Maps and views blog

4 posts from September 2016

25 September 2016

Maps and Macbeth

Following the Shakespeare exhibition at the BL this summer I thought I would highlight the Lyceum Theatre, one of the London theatres that staged some of the many great Shakespearean productions of the late nineteenth century. Today’s Lyceum differs from how it was 125 years ago, having been rebuilt and altered many times. However, we can see it as it was in 1889 at the height of its fame in maps known as fire insurance plans. 


Goad Fire Insurance Plan, Maps 145.b.22 vol.8, sheet 184, 1889

Fire insurance plans are maps compiled to assist companies calculate the level of insurance applicable to property. The best known producer of them, although not the first, was Charles Goad & Co. They produced large scale maps (to the scale of 40 feet to 1 mile) of urban areas; five hundred sheets alone for London! The maps include the footprints, addresses and heights of each building with a commercial, residential and educational use (which of course includes theatres!). The plans used colour to indicate what material each building was constructed from -  pink represented brick or stone and yellow wood.

The maps also showed fire hazards, the number of floors, stair cases and the proximity to a water supply. Water hydrants are marked as blue circles with an H inside.


Side Elevation of the Lyceum Theatre, GOAD Fire Insurance Plan, Maps 145.b.22 vol. 8, sheet 184, 1889

The Lyceum staged many great Shakespearean productions during this period including Othello, Hamlet and Richard III, all with Henry Irving as the leading man. In 1889, Irving ran the theatre and was playing the lead in his revival of Macbeth with Ellen Terry as his Lady Macbeth. Irving and Terry had travelled to Scotland to get ideas for the scenery. The night scenes were lit by torches with great effect but must have been a considerable fire risk. The costumes and props were designed by Charles Cattermole and Ellen Terry’s famous costume was designed by Alice Comyns-Carr. John Singer Sargent attended the first night on 29th December 1888 and was inspired to paint his famous portrait of Ellen Terry as Lady Macbeth. And if this wasn’t spectacular enough Sir Arthur Sullivan wrote the incidental music for the production which included an overture and preludes to several of the acts and also conducted on the first night.

Although the Lyceum Theatre was not destroyed by fire it was fire that directly affected both the future of the theatre and Henry Irving himself.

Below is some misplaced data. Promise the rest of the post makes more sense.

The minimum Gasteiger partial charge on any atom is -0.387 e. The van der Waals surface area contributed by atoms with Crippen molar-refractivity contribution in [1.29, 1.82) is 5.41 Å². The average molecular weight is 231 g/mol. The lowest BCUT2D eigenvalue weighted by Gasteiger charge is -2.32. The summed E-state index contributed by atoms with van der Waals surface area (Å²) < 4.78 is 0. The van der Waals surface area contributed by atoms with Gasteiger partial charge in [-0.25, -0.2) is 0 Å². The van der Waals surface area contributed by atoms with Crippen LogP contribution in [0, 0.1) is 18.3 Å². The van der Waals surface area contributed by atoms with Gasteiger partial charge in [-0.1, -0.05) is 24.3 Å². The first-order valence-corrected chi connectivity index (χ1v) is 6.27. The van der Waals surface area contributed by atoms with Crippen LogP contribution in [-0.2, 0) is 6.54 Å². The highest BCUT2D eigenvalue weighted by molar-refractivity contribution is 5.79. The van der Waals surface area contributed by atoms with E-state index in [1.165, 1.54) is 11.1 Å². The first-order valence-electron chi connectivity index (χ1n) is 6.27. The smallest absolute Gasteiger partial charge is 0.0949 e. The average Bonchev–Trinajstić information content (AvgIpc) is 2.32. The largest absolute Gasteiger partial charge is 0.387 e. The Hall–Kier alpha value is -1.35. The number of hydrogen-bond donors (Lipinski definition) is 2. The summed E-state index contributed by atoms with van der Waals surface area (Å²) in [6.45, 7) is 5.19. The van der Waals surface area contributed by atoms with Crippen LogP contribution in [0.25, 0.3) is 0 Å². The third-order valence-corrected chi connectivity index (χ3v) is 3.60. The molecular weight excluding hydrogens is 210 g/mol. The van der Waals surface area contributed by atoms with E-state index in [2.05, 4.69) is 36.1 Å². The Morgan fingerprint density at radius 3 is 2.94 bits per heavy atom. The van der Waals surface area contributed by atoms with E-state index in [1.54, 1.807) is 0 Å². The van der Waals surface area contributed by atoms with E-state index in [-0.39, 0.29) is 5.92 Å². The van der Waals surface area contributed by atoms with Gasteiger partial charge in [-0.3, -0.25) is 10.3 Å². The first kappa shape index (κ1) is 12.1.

On 18th February 1898 a fire broke out at the Lyceum’s rented storage area on Bear Lane in Southwark. The storage was housed under the arches of the London, Dover and Chatham railway line and the fire was so fierce that it burned the structure of the railway arches to a depth of three bricks and turned the coping stones to powder. You can see the location on the plans on the next page.  Two hundred and sixty scenes, two thousand pieces of scenery- the settings for forty four plays were destroyed. Bram Stoker who was the business manager of the Lyceum estimated that the cost price of the destroyed stock was £30,000.

Unfortunately to make matters worse Irving had, as an economy measure, reduced the insurance cover just months before. Irving and the Lyceum carried on bravely but the golden period was over.

In 1902 the London County Council demanded structural alterations be made to the theatre against fire risks. The funds were exhausted.   After being bought by Thomas Barrasford,  in 1904 the theatre was rebuilt in rococo style by Bertie Crewe retaining only the façade and portico of the original building. Irving continued to tour until his death in 1905.


Bear Lane, Goad Fire Insurance Plan, Maps 145.b.22, volume 10, sheet  246, 1889


If you would like to see the original of these plans which includes towns and cities in Great Britain, Canada and across the World contact the Maps Reference Team at the British Library.

Nicola Beech

22 September 2016

A Journey to Bookland

The British Library has recently acquired a most appropriate addition to its map collection: a map of ‘Bücherland’ (Bookland), designed and drawn in 1938 by the German painter and illustrator Alfons Woelfle (1884-1951).

1 Karte des Bücherlandes

Karte des Bücherlandes

Woelfle’s map was specifically inspired by Johann Gottlob Immanuel Breitkopf’s fantasy map of an Empire of Love, ‘Das Reich der Liebe’, issued in 1777 to advertise Breitkopf’s method of printing maps with moveable type. Woelfle used the more conventional form of lithography, but took Breitkopf’s model of creating a fantasy land where the geographical features have an allegorical significance.

2 Reich der Liebe 116.l.31.

Reich der Liebe. From Johann Gottlob Immanuel Breitkopf,  Beschreibung des Reichs der Liebe, mit beygefügter Landcharte (Leipzig, 1777) 116.l.31]

Together with his publisher, Georg Heimeran, Woelfle clearly had a wonderful time creating Bücherland, which represents the writing, printing, publishing, selling and reading of books through its witty geography. He also added decorative flourishes typical of Baroque design, such as the draped female figure in the bottom left-hand corner holding an open book.

3 Bücherland figure

The capital of Bücherland is Officina (‘Printing-House’), in the Vereinigte Buchhandelsstaaten (‘United States of Bookselling’). A separate plan of Officina appears in the top right-hand corner of the map, highlighting such sights as the Boulevard of Mass Editions, the elegant Quarter of Publishers’ Villas and what is, perhaps surprisingly, the only Library in Bücherland. Outside the city the pirate publishers have their building plots.

4 Bücherland Officina detail

To the south lie Recensentia, where book reviewers no doubt lurk in the Critical Woods, and Makulatura, the region of waste paper, with its Pyramids of Forgotten Books and where even the Dramatic Volcano is extinct. By contrast, the lyre-shaped southernmost province of Poesia, just below the Tropic of Literature, boasts Blooming Meadows of Fantasy and a Laurel Heath; some fortunate travellers may even scale the Foothills of the Classics to reach the Summit of Fame, although the less lucky could find themselves sinking in the Gulf of Disappointments to the west or wrecked on the Cape of Failed Hope to the east.

5 Bücherland Poesia detail

Bücherland Poesia detail